By: Nthati Moerane


Road crashes are the leading killer of children and youth, and they typically strike during our most productive years, causing huge health, social and economic harm throughout society.

This finding came about in a ceremony held at the Minister of public works and transport headquarters, on April 04th 2024. It was the handover of a mobile alcohol evidence centre by the Maluti Mountain Brewery (MMB).

There is elevated incidents of road fatalities, with a substantial portion attributed to driving under the influence of alcohol. The country’s fatality rate exceeds the global average by a significant margin.

Presently, law enforcement relies on blood tests to ascertain intoxication levels, a process that is notably time-intensive. It also hampers expeditious prosecutions. This delay ultimately undermines the effectiveness of deterring intoxicated individuals from operating vehicles.

Both the road safety department and MMB intend to mitigate the identified issue by embarking on a project aimed at reducing alcohol-related road – fatalities by 50% in 2030. This endeavour aligns with the World Health Organisation’s (WHO) global strategy to reduce the harmful use of alcohol.

The Lesotho Chamber of Commerce and Industry (LCCI), boasts the membership of the  Maluti Mountain Brewery (MMB), a member that continues to in head LCCI’s call to embrace Cooperate Social Responsibility (CSR) and investment.

Fako Hakane, representative of Lesotho Chamber of Commerce and Industry admits that the mobile alcohol evidence centre is,

“long overdue considering the carnage on our roads because of abuse of alcohol by not so responsible drivers and businesses that override stipulated control measures to restrict the sale of alcohol to underage youth.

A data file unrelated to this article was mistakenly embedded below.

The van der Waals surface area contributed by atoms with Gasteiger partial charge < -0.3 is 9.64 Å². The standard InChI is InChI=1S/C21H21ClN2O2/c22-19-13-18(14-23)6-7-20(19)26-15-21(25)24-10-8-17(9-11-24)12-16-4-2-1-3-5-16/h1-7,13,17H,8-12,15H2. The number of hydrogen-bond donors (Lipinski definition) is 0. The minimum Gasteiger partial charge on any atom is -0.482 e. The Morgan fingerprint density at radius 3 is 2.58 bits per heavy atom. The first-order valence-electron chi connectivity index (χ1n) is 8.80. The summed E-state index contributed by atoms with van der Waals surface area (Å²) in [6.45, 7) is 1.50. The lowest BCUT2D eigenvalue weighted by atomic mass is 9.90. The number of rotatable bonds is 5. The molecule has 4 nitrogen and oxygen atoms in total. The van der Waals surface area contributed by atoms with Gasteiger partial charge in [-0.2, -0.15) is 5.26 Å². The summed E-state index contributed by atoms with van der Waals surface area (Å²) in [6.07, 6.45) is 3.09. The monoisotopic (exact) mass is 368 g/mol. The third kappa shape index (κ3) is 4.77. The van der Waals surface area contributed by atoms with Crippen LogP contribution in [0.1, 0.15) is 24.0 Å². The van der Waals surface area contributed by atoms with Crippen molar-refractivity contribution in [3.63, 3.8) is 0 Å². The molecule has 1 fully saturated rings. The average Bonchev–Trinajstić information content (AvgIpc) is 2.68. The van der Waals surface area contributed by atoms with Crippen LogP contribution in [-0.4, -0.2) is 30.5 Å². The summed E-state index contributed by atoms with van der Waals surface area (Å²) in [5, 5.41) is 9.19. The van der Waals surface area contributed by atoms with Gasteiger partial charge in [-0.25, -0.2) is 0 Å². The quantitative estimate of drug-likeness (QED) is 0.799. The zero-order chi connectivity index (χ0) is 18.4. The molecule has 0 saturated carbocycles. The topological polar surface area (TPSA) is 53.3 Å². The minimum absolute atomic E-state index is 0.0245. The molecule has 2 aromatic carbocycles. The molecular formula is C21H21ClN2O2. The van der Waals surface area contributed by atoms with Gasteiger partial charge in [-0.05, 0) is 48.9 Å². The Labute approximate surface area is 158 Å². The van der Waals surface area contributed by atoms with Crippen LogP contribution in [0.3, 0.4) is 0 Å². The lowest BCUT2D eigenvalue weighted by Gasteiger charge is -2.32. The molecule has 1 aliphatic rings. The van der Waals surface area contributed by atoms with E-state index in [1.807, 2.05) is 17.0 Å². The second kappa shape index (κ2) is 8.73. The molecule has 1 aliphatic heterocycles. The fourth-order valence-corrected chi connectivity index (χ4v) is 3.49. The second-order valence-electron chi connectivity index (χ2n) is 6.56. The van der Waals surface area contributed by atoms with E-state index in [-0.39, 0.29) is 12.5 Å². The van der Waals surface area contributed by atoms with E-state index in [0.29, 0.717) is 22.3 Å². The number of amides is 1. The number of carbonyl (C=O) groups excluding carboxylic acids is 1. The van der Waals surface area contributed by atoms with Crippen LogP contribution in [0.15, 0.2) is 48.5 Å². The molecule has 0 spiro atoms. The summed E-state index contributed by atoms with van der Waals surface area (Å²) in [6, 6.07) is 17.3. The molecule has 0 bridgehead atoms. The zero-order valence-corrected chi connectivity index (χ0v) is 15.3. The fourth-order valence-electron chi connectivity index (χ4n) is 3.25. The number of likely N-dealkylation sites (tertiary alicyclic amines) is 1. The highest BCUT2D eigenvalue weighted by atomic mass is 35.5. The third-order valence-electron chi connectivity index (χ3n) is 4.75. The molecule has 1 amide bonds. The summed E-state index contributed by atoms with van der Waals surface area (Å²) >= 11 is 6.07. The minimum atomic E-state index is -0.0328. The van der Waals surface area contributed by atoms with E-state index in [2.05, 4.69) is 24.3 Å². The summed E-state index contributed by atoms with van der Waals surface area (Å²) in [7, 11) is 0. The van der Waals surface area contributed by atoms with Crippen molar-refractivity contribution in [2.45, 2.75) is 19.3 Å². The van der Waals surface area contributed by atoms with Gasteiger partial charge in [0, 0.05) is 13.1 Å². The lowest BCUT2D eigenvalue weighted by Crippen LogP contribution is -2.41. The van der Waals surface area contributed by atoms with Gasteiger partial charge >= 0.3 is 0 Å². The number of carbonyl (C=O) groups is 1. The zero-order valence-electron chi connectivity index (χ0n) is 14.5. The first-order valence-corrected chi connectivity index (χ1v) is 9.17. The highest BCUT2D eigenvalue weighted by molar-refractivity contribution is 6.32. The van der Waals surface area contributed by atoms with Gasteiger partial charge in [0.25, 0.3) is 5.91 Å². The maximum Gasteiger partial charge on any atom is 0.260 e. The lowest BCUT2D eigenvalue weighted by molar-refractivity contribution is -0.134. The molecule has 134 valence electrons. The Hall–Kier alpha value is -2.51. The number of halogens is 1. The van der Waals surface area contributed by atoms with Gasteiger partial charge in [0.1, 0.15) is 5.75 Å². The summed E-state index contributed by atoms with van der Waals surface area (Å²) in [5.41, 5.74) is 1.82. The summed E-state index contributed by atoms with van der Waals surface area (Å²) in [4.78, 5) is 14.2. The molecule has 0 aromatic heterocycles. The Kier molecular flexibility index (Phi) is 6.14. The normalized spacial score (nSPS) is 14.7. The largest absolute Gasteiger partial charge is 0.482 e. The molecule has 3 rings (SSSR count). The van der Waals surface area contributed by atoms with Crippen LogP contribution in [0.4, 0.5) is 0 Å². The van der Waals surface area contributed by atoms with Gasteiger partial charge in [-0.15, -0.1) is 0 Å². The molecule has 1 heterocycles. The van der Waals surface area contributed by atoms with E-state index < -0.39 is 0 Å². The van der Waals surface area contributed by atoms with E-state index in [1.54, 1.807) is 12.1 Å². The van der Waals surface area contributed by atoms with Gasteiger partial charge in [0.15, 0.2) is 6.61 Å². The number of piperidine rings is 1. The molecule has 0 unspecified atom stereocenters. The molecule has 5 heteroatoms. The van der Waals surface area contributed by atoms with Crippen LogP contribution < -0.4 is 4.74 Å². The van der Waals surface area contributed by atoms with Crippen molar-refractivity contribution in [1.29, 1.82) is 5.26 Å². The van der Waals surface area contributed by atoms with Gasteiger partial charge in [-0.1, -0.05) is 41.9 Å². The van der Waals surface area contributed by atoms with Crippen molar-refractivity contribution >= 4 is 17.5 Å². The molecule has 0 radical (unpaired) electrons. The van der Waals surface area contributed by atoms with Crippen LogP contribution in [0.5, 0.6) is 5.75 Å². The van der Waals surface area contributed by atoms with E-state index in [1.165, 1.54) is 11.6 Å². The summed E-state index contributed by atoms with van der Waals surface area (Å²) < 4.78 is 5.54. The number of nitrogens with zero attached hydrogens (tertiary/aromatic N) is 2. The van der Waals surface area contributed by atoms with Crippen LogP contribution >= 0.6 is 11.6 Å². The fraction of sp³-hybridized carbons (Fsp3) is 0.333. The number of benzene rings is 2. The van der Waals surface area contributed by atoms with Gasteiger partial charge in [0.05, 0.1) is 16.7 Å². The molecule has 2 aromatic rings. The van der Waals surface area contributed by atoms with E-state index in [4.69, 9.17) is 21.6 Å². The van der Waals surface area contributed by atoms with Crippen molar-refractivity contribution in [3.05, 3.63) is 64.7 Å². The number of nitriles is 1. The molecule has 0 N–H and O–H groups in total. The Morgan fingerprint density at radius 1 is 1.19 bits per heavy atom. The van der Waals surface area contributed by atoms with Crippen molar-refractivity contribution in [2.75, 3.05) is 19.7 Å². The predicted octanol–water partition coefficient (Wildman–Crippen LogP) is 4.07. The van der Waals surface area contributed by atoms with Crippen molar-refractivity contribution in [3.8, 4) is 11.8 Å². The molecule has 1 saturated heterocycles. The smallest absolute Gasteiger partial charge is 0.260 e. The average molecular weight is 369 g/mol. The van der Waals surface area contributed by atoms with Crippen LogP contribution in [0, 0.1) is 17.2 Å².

Credit must therefore be given to MMB to have put to practise this endeavour.

This by its nature is a costly exercise, which is where the CSR kicks in, ploughing back your proceeds to the people or community,” says Hakane.

Both parties intend to achieve this through the establishment of Alcohol Evidence Centres designed to gather admissible evidence crucial for prosecuting intoxicated drivers. The anticipated outcome is a significant deterrent effect on individuals contemplating driving under the influence of alcohol.

Governments must lead mobility strategies that are rooted in good data, backed by strong laws and funds, including all sectors of society.

Businesses must put safety and sustainability at the core of their value chains. Academia and civil society must generate evidence and hold leaders to account.

According to Moqhebi Likhama, representative of the Commissioner of Police, police mandate is such that the functions and duties of police officers include stopping criminal offences before they happen.

The Alcohol Evidence Centre serves as proof that their work will be much easier, now being fully equipped with what is needed to do an efficient job. It will also help protect the society in more ways than one.

Safe mobility is a crucial aspect of the universal right to health, a fundamental right of every human. Mobility must not, and need not, come with a tragic cost in human lives, hence, driving in sobriety is crucial.

Drinking alcohol significantly increases cause of death. In high-income countries it is estimated that about 20% of fatally injured drivers have blood alcohol concentration levels above the legal limit. And studies in low- and middle-income countries show that between 33% and 69% of fatally injured drivers and between 8% and 29% of nonfatally injured drivers had consumed alcohol before their crash.